The importance of an early start

By Rachel Dickinson | 11 December 2019

The first 1,000 days of life, from conception to age two, is a critical phase of a child’s development. The greatest opportunities to make a tangible difference to children’s outcomes occur when they are very young. Growing up experiencing material hardship such as food insecurity and poor-quality housing can have a lifelong impact on health and development. Babies born into poverty are more likely to have a low birth weight and by the age of three, poorer children are on average nine months behind in developmental terms than their wealthier peers.

All recent Governments have focused on early years policy with the twin objectives of giving children a better start in life while supporting and increasing the number of working families. Total spending on the early years has risen significantly over the last three decades, according to the Institute for Fiscal Studies, and investment in the expansion of 30 hours ‘free’ childcare (including for households earning up to £199,000 a year) is set to reach £6bn per year in 2020. Despite this level of investment, there are still concerns in the childcare sector about underfunding. Some providers are closing or being forced to ask parents to pay for meals, nappies and trips to meet shortfalls – and concerns remain about the quality of provision.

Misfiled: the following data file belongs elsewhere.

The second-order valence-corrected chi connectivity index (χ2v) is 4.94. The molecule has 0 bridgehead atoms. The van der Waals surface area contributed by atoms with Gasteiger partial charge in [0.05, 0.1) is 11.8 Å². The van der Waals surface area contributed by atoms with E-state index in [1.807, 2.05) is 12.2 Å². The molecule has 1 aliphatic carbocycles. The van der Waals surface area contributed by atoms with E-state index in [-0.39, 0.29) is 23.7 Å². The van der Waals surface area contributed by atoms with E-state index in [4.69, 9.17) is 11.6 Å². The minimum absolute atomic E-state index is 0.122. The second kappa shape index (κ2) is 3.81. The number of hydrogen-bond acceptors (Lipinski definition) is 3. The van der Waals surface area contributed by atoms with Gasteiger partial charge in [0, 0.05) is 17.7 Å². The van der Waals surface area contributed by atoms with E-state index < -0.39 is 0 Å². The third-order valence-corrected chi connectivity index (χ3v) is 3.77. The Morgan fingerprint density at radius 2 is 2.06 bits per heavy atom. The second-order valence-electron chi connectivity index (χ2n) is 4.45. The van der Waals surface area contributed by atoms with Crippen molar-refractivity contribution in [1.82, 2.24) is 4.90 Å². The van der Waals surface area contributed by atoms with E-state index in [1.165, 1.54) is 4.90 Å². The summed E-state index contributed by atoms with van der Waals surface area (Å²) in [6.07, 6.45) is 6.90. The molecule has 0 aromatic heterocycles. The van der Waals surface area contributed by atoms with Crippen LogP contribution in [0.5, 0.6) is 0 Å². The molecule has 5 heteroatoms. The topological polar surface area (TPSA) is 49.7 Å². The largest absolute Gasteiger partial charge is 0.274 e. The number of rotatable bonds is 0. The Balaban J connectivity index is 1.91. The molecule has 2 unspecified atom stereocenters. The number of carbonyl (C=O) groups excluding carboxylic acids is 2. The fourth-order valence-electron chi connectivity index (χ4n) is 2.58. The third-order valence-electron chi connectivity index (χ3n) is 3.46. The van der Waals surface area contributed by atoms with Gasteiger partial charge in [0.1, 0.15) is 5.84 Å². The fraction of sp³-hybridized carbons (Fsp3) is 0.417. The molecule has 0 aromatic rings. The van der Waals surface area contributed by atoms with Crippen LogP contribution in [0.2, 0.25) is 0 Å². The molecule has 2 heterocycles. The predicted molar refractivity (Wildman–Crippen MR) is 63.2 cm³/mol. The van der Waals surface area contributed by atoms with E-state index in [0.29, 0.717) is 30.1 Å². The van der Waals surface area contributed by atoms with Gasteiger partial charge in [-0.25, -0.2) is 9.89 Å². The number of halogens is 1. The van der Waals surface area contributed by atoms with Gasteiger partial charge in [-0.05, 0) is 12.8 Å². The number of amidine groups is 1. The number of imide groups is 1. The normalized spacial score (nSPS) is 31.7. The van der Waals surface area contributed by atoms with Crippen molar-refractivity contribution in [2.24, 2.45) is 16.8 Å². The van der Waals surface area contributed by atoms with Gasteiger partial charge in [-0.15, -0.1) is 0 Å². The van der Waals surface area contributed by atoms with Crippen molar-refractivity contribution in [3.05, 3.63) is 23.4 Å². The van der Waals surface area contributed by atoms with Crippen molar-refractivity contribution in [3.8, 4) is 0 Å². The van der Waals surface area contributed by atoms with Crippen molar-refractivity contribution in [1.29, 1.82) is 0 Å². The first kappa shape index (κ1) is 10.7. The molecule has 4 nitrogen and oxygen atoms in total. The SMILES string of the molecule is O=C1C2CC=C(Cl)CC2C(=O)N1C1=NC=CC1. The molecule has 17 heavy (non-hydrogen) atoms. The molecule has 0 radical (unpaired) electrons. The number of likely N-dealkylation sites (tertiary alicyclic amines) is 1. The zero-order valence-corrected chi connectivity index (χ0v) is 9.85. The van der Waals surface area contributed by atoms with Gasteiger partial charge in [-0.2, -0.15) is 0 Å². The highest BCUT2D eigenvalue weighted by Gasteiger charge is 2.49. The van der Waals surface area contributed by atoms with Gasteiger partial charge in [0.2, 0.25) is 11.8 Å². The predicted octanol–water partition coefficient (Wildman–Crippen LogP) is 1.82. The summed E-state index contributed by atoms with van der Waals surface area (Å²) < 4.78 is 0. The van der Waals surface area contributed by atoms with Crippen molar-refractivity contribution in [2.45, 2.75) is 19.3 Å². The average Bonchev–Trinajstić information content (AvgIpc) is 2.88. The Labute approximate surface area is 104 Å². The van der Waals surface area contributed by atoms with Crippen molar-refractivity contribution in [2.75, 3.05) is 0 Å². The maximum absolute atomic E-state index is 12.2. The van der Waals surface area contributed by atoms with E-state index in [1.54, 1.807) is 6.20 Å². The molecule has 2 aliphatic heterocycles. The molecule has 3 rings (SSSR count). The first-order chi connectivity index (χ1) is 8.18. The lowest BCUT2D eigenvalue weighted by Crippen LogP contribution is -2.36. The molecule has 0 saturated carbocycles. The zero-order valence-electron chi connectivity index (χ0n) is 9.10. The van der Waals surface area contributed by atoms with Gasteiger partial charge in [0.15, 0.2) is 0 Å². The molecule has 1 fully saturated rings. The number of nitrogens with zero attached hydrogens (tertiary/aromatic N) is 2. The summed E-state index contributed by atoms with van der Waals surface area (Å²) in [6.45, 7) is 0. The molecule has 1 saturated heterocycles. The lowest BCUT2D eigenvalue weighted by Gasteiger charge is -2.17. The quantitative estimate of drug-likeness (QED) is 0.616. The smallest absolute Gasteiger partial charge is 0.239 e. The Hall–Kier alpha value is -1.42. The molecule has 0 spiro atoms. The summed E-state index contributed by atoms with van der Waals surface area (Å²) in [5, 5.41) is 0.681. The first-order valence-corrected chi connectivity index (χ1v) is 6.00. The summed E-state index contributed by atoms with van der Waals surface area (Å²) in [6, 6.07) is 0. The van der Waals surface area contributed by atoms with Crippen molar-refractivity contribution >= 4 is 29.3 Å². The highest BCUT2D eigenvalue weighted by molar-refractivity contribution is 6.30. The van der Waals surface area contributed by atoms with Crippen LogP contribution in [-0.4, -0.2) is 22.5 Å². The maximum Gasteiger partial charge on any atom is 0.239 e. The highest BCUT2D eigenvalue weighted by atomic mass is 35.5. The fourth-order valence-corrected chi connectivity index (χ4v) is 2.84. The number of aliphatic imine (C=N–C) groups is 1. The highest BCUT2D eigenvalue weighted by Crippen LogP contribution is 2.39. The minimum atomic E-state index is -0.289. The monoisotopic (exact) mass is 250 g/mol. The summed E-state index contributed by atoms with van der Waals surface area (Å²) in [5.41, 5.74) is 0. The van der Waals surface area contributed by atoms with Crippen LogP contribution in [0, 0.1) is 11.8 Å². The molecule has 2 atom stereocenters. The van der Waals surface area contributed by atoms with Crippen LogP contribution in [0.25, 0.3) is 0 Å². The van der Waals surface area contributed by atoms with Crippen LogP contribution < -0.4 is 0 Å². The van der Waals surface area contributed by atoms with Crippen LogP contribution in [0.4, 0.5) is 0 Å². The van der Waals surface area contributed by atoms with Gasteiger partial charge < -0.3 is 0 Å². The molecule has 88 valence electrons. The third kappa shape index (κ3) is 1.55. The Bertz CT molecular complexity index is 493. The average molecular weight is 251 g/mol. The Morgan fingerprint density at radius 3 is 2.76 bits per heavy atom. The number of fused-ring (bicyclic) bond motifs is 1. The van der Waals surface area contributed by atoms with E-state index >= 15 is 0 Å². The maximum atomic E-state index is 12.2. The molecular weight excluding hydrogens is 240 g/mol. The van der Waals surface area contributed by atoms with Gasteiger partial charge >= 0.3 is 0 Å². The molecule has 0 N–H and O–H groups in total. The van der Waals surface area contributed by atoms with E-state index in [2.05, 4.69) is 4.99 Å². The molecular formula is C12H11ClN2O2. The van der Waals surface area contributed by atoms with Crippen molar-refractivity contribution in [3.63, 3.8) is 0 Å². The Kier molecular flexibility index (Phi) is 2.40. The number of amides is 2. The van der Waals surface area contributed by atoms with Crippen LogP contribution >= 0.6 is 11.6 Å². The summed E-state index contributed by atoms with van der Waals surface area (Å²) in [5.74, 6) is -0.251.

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Childrens services Education Early intervention Poverty
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